The NBERBusiness Cycle Dating Committee this morning posted an announcement that it had met in person April 8 - an infrequent event - but that it had not yet decided to call the trough in the recession that began in December 2007. The meeting has led to lots of questions from the press over the weekend, for stories that appeared today, and then more questions today in response to those stories. Here are some of the questions that have come up the most often, and my own personal answers, speaking for myself and not the Committee of which I am a member. Continue reading →
The economy has been on a roller coaster ride since the cyclical peak of December 2007. (See illustration.) The gradual slide of early 2008 turned into a terrifying freefall in the last quarter of 2008 (after the Lehman Brothers bankruptcy) and the first quarter of 2009. Now the train is probably at the bottom of the roller coaster valley.
The Index of Leading Economic Indicators, represented by the first car in the train, was this morning reported to have risen for the seventh consecutive month in October. Similarly, consumer confidence is substantially improved relative to February (though it, like all economic statistics, has experienced some bumps in the ride). The important middle cars, which represent measures of aggregate output, probably reached bottom in the early summer, and then started back up. The BEA’s advanced estimate for GDP growth in the third quarter was 3 ½ % .
The rate of decline in employment moderated substantially in May, according to the BLS figures released June 5, to about half the monthly rate of job loss recorded over the preceding six months (345,000 vs. 642,000).The news was received in a variety of ways.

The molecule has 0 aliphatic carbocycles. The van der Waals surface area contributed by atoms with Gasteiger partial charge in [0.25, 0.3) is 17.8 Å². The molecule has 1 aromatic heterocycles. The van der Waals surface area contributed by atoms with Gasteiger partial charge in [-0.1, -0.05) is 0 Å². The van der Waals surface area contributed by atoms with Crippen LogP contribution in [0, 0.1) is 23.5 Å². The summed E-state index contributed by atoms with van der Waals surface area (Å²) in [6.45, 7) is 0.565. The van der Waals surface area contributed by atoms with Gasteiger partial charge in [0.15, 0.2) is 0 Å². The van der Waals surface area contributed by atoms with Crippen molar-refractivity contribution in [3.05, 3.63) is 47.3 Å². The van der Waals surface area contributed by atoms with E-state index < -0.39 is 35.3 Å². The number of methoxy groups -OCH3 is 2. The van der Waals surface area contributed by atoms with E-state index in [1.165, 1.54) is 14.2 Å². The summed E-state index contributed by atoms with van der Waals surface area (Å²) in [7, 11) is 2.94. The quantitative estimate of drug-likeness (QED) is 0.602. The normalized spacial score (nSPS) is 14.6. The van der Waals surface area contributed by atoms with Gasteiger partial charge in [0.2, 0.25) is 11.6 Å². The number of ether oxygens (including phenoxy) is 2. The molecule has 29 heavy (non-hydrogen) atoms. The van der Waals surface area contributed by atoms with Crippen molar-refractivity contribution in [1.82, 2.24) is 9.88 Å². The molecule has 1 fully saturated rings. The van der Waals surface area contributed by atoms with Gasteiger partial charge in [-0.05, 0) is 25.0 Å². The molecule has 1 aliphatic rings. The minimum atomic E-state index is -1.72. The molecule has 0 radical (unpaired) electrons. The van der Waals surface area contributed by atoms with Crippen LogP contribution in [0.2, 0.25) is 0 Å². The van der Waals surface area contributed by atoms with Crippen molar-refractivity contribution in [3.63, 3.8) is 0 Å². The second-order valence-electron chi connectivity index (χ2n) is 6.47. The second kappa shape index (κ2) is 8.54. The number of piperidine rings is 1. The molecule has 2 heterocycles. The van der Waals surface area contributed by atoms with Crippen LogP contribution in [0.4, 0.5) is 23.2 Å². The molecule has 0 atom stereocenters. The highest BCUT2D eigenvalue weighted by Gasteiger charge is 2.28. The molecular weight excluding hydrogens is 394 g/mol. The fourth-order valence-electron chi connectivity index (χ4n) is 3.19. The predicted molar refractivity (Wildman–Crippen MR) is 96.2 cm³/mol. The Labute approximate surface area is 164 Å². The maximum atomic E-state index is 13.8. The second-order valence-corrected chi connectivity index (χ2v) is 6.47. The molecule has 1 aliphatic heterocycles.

First, the cynics.They tend to wax sarcastic at the idea of “things are not getting worse quite as fast as they were” as a good-news proposition.But a wide variety of recent data indicate that the economy is no longer in the state of free-fall that it entered last September, and this is indeed good news.To begin to level off is the first step toward the start of the recovery.
The Commerce Department this morning announced its advance estimate of last quarter’s real GDP. As expected, the estimate shows that GDP fell in the first quarter of 2009 — by a hefty 6.1 per cent at an annual rate. An implication is that the current recession has just tied the post-war record for longevity.
The previous record-holders were the recessions of 1973-75 and 1981-82, each of them five quarters in length according to the official NBER chronology. In the current downturn, the NBER’s Business Cycle Data Committee determined that the economy peaked in the 4th quarter of 2007. Although the Committee won’t declare the trough of the recession until well after the fact, and the trough could well be a ways off, a negative 1st quarter of 2009 almost certainly means that the five-quarter benchmark has now been attained. (The Commerce Department often revises its GDP figures substantially between the advance estimate and the final number, and we are due for major backward-looking revisions in July. Indeed that is one reason why the NBER always waits so long to issue its findings. In the past, the size of the average revision has been just over 1 percentage point, whether up or down. It is highly unlikely that future revisions will change this morning’s negative number into a positive one.)